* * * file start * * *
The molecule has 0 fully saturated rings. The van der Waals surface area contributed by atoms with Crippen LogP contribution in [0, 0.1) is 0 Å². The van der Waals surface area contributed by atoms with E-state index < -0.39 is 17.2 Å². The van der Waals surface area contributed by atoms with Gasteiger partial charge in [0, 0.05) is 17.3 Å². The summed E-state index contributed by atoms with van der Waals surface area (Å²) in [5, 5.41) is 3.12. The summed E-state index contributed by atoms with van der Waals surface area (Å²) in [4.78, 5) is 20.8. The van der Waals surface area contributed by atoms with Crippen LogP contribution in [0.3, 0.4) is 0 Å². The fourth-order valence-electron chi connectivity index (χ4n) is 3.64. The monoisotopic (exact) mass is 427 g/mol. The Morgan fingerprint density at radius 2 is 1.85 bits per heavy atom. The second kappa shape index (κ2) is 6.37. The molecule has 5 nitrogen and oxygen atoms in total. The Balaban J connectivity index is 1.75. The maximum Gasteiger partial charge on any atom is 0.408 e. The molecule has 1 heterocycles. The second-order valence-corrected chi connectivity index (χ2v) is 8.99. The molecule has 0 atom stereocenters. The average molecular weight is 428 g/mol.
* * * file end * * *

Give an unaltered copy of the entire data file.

The molecule has 0 fully saturated rings. The van der Waals surface area contributed by atoms with Crippen LogP contribution in [0, 0.1) is 0 Å². The van der Waals surface area contributed by atoms with E-state index < -0.39 is 17.2 Å². The van der Waals surface area contributed by atoms with Gasteiger partial charge in [0, 0.05) is 17.3 Å². The summed E-state index contributed by atoms with van der Waals surface area (Å²) in [5, 5.41) is 3.12. The summed E-state index contributed by atoms with van der Waals surface area (Å²) in [4.78, 5) is 20.8. The van der Waals surface area contributed by atoms with Crippen LogP contribution in [0.3, 0.4) is 0 Å². The fourth-order valence-electron chi connectivity index (χ4n) is 3.64. The monoisotopic (exact) mass is 427 g/mol. The Morgan fingerprint density at radius 2 is 1.85 bits per heavy atom. The second kappa shape index (κ2) is 6.37. The molecule has 5 nitrogen and oxygen atoms in total. The Balaban J connectivity index is 1.75. The maximum Gasteiger partial charge on any atom is 0.408 e. The molecule has 1 heterocycles. The second-order valence-corrected chi connectivity index (χ2v) is 8.99. The molecule has 0 atom stereocenters. The average molecular weight is 428 g/mol.